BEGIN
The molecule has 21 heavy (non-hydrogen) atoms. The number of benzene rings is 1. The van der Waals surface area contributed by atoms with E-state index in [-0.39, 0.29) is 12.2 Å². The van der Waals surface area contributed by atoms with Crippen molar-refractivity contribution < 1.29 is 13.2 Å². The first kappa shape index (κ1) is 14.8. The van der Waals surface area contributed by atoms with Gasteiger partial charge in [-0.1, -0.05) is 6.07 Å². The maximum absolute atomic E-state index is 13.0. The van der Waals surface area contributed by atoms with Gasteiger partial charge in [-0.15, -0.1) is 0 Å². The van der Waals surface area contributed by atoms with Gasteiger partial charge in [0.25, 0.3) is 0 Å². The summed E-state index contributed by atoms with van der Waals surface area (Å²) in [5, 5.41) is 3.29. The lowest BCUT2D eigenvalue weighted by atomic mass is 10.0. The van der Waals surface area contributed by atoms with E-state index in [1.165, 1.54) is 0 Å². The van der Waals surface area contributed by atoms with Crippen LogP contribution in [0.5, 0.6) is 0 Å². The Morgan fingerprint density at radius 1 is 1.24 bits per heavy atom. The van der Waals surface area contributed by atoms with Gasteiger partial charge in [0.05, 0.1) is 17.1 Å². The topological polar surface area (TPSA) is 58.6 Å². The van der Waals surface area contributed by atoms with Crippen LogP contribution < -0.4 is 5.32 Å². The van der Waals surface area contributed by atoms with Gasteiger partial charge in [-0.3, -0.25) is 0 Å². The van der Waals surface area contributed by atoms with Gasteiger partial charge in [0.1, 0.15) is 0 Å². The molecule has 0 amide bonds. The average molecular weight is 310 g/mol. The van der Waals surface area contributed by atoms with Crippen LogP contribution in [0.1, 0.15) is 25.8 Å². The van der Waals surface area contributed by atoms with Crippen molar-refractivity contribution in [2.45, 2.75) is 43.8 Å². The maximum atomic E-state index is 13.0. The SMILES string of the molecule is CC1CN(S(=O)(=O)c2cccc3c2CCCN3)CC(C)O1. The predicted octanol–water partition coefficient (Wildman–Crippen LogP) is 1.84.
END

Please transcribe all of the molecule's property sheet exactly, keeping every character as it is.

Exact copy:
The molecule has 21 heavy (non-hydrogen) atoms. The number of benzene rings is 1. The van der Waals surface area contributed by atoms with E-state index in [-0.39, 0.29) is 12.2 Å². The van der Waals surface area contributed by atoms with Crippen molar-refractivity contribution < 1.29 is 13.2 Å². The first kappa shape index (κ1) is 14.8. The van der Waals surface area contributed by atoms with Gasteiger partial charge in [-0.1, -0.05) is 6.07 Å². The maximum absolute atomic E-state index is 13.0. The van der Waals surface area contributed by atoms with Gasteiger partial charge in [-0.15, -0.1) is 0 Å². The van der Waals surface area contributed by atoms with Gasteiger partial charge in [0.25, 0.3) is 0 Å². The summed E-state index contributed by atoms with van der Waals surface area (Å²) in [5, 5.41) is 3.29. The lowest BCUT2D eigenvalue weighted by atomic mass is 10.0. The van der Waals surface area contributed by atoms with E-state index in [1.165, 1.54) is 0 Å². The van der Waals surface area contributed by atoms with Crippen LogP contribution in [0.5, 0.6) is 0 Å². The Morgan fingerprint density at radius 1 is 1.24 bits per heavy atom. The van der Waals surface area contributed by atoms with Gasteiger partial charge in [0.05, 0.1) is 17.1 Å². The topological polar surface area (TPSA) is 58.6 Å². The van der Waals surface area contributed by atoms with Crippen LogP contribution < -0.4 is 5.32 Å². The van der Waals surface area contributed by atoms with Gasteiger partial charge in [-0.3, -0.25) is 0 Å². The van der Waals surface area contributed by atoms with Gasteiger partial charge in [0.1, 0.15) is 0 Å². The molecule has 0 amide bonds. The average molecular weight is 310 g/mol. The van der Waals surface area contributed by atoms with Crippen LogP contribution in [0.1, 0.15) is 25.8 Å². The van der Waals surface area contributed by atoms with Crippen molar-refractivity contribution in [2.45, 2.75) is 43.8 Å². The maximum atomic E-state index is 13.0. The SMILES string of the molecule is CC1CN(S(=O)(=O)c2cccc3c2CCCN3)CC(C)O1. The predicted octanol–water partition coefficient (Wildman–Crippen LogP) is 1.84.